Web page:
Motivation to Respect Her
Lois Austin teaches in Rochester, New York, and uses a “Respect Me” procedure to easily quiet the class.
With student Amy Amaya demonstrating, Lois explains that the class is to come to attention and be quiet when they see the teacher or a student raise their right hand high in the air. While the hand is in the air the person states clearly in a gentle but firm tone, “Respect me.”
After stating, “Respect me,” the person lowers the raised hand and places it over the heart.
By the end of two weeks, when a hand touches a heart in Lois’s classroom, the class is silent.
The class now reminds their classmates of the procedure. When someone is so engaged and doesn’t see or hear the procedure, rest assured there will be a student who chimes in, “Respect her!”
Lois said that she was recently in a grocery store and ran into a student she had last year. A tear ran down her face as she saw him put his hand high in the air and lower it over his heart. What a gesture of respect!
The Smile That Motivates
We recently spoke to a group of 900 teachers in Santa Fe, New Mexico. Verizon was one of the sponsors of the meeting and Curtis Robinson, representing Verizon, delivered greetings from the company and shared this story.
To the teachers here, I remember sitting in a little desk while being in the third grade. I had a teacher by the name of Mrs. Halvorsen who would come by my desk from time to time. When she would come, she would have a piece of paper in her hand. She would hand it to me, my graded paper, with a little red ink that was sometimes an “A,” as this was the only class I did well in—spelling. She also provided a nice “scratch-n-sniff” sticker that I would quickly scratch.
But what I remember most from Mrs. Halvorsen, was when I would look into her eyes and she would simply smile at me. When she smiled at me, I really felt that she believed in me.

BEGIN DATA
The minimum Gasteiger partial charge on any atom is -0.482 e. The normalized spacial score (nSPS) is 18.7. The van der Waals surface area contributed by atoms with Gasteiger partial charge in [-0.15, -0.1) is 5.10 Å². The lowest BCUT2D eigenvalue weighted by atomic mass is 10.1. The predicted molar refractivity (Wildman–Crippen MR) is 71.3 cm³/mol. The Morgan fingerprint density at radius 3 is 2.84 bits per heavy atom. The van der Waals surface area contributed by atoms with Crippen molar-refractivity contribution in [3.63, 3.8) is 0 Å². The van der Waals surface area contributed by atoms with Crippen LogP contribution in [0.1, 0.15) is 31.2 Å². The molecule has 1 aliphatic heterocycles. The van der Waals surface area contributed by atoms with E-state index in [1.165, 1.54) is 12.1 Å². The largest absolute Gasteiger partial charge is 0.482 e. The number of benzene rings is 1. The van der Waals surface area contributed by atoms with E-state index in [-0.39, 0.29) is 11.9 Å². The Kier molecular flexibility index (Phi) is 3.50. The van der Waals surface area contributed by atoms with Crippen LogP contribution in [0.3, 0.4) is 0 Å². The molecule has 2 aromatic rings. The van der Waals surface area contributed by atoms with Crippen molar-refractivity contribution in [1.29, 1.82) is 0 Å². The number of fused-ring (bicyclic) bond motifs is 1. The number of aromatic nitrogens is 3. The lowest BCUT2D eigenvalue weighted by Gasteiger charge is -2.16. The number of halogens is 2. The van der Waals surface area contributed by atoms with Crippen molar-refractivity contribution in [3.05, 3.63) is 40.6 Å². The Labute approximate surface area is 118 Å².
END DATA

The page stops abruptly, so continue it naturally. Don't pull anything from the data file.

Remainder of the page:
I have not had the opportunity to go back and thank Mrs. Halvorsen, but if she were in this room, I would say to her what I’m saying to you . . . thank you.
It was that smile, a smile that MOTIVATED me for where and who I am today. Thank you for all that you do . . . thank you.
The Power of a Smile
So, to all the teachers who ask, “How do I motivate my students?” A smile is all it takes. A smile is the key that unlocks the heart of learning. A smile sets the stage for a caring classroom and kindles the desire to learn. A smile is free and easy to give.
But, it must delivered by a nurturing teacher
in a consistent, predictable, familiar, stable classroom.
A smile is the beginning of a relationship—a bond. Students, like Curtis Robinson, will recall the many teachers in his life, but those teachers who knew how to teach the subject matter, who organized the classroom so that each day would be a safe, learning community, who demonstrated respect for both the students and the learning process, and who understood and accepted students as the diverse individuals they all were, are the teachers that etched a smile that Curtis will forever carry in his heart.
These teachers are the teachers who are the difference in the lives of students. They accomplish their mission smile by smile, one day at a time, one student at a time.
Gift your students a smile they will carry with them the rest of their lives.
For a printable version of this article click here.